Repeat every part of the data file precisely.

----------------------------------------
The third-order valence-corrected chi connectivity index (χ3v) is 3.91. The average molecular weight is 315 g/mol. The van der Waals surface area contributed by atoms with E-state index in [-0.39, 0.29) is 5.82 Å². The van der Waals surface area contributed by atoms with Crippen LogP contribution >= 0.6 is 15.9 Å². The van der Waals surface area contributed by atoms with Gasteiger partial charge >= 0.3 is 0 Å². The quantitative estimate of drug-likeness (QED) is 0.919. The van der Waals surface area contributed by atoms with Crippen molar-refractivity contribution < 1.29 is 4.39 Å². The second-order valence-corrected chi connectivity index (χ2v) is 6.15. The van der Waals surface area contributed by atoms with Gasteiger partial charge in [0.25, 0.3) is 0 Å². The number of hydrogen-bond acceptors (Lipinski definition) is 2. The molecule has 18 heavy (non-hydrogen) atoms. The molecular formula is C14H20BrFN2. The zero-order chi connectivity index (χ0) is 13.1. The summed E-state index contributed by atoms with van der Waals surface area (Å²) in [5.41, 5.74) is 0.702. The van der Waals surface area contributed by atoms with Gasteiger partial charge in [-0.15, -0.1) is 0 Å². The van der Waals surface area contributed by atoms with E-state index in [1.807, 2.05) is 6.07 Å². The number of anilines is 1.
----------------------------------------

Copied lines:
The third-order valence-corrected chi connectivity index (χ3v) is 3.91. The average molecular weight is 315 g/mol. The van der Waals surface area contributed by atoms with E-state index in [-0.39, 0.29) is 5.82 Å². The van der Waals surface area contributed by atoms with Crippen LogP contribution >= 0.6 is 15.9 Å². The van der Waals surface area contributed by atoms with Gasteiger partial charge >= 0.3 is 0 Å². The quantitative estimate of drug-likeness (QED) is 0.919. The van der Waals surface area contributed by atoms with Crippen molar-refractivity contribution < 1.29 is 4.39 Å². The second-order valence-corrected chi connectivity index (χ2v) is 6.15. The van der Waals surface area contributed by atoms with Gasteiger partial charge in [0.25, 0.3) is 0 Å². The number of hydrogen-bond acceptors (Lipinski definition) is 2. The molecule has 18 heavy (non-hydrogen) atoms. The molecular formula is C14H20BrFN2. The zero-order chi connectivity index (χ0) is 13.1. The summed E-state index contributed by atoms with van der Waals surface area (Å²) in [5.41, 5.74) is 0.702. The van der Waals surface area contributed by atoms with Gasteiger partial charge in [-0.15, -0.1) is 0 Å². The van der Waals surface area contributed by atoms with E-state index in [1.807, 2.05) is 6.07 Å². The number of anilines is 1.